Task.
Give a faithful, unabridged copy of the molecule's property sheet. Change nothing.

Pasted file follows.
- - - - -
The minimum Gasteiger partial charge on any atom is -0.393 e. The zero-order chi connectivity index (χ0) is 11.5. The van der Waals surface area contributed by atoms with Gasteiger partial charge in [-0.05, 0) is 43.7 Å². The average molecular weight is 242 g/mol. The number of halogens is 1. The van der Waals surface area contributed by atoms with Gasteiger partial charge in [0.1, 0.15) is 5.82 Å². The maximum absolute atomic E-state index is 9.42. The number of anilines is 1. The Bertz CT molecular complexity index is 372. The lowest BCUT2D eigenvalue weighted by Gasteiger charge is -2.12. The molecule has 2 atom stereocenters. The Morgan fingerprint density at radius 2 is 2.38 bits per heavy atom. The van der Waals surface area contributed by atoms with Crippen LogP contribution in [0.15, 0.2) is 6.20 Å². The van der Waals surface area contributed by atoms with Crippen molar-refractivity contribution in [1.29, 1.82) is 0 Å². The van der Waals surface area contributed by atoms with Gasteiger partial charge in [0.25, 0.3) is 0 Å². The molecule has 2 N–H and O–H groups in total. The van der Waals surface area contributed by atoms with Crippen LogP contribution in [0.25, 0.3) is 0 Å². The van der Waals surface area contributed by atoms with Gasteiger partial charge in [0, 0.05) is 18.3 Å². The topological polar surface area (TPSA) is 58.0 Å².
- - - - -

The minimum Gasteiger partial charge on any atom is -0.393 e. The zero-order chi connectivity index (χ0) is 11.5. The van der Waals surface area contributed by atoms with Gasteiger partial charge in [-0.05, 0) is 43.7 Å². The average molecular weight is 242 g/mol. The number of halogens is 1. The van der Waals surface area contributed by atoms with Gasteiger partial charge in [0.1, 0.15) is 5.82 Å². The maximum absolute atomic E-state index is 9.42. The number of anilines is 1. The Bertz CT molecular complexity index is 372. The lowest BCUT2D eigenvalue weighted by Gasteiger charge is -2.12. The molecule has 2 atom stereocenters. The Morgan fingerprint density at radius 2 is 2.38 bits per heavy atom. The van der Waals surface area contributed by atoms with Crippen LogP contribution in [0.15, 0.2) is 6.20 Å². The van der Waals surface area contributed by atoms with Crippen molar-refractivity contribution in [1.29, 1.82) is 0 Å². The van der Waals surface area contributed by atoms with Gasteiger partial charge in [0.25, 0.3) is 0 Å². The molecule has 2 N–H and O–H groups in total. The van der Waals surface area contributed by atoms with Crippen LogP contribution in [0.25, 0.3) is 0 Å². The van der Waals surface area contributed by atoms with Gasteiger partial charge in [0, 0.05) is 18.3 Å². The topological polar surface area (TPSA) is 58.0 Å².